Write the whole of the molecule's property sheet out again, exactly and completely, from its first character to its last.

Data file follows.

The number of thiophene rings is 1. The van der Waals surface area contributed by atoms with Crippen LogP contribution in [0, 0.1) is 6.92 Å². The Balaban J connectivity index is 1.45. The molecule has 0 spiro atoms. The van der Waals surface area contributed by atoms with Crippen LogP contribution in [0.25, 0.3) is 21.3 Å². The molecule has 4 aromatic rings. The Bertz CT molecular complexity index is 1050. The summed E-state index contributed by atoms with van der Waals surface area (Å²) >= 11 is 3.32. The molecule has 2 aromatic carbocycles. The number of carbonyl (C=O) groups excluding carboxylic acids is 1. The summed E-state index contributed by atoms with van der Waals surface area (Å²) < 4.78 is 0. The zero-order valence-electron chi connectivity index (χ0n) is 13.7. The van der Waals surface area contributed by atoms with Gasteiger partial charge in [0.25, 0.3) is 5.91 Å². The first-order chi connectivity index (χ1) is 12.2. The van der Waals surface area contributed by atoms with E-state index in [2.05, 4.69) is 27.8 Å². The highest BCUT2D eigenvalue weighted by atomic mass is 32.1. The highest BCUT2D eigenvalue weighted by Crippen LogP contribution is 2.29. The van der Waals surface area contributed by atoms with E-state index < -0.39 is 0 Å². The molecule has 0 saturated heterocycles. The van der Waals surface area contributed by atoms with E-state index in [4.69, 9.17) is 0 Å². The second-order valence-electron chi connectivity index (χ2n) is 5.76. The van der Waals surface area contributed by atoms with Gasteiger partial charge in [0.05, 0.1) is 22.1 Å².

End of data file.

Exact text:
The number of thiophene rings is 1. The van der Waals surface area contributed by atoms with Crippen LogP contribution in [0, 0.1) is 6.92 Å². The Balaban J connectivity index is 1.45. The molecule has 0 spiro atoms. The van der Waals surface area contributed by atoms with Crippen LogP contribution in [0.25, 0.3) is 21.3 Å². The molecule has 4 aromatic rings. The Bertz CT molecular complexity index is 1050. The summed E-state index contributed by atoms with van der Waals surface area (Å²) >= 11 is 3.32. The molecule has 2 aromatic carbocycles. The number of carbonyl (C=O) groups excluding carboxylic acids is 1. The summed E-state index contributed by atoms with van der Waals surface area (Å²) < 4.78 is 0. The zero-order valence-electron chi connectivity index (χ0n) is 13.7. The van der Waals surface area contributed by atoms with Gasteiger partial charge in [0.25, 0.3) is 5.91 Å². The first-order chi connectivity index (χ1) is 12.2. The van der Waals surface area contributed by atoms with E-state index in [2.05, 4.69) is 27.8 Å². The highest BCUT2D eigenvalue weighted by atomic mass is 32.1. The highest BCUT2D eigenvalue weighted by Crippen LogP contribution is 2.29. The van der Waals surface area contributed by atoms with E-state index < -0.39 is 0 Å². The molecule has 0 saturated heterocycles. The van der Waals surface area contributed by atoms with E-state index in [4.69, 9.17) is 0 Å². The second-order valence-electron chi connectivity index (χ2n) is 5.76. The van der Waals surface area contributed by atoms with Gasteiger partial charge in [0.05, 0.1) is 22.1 Å².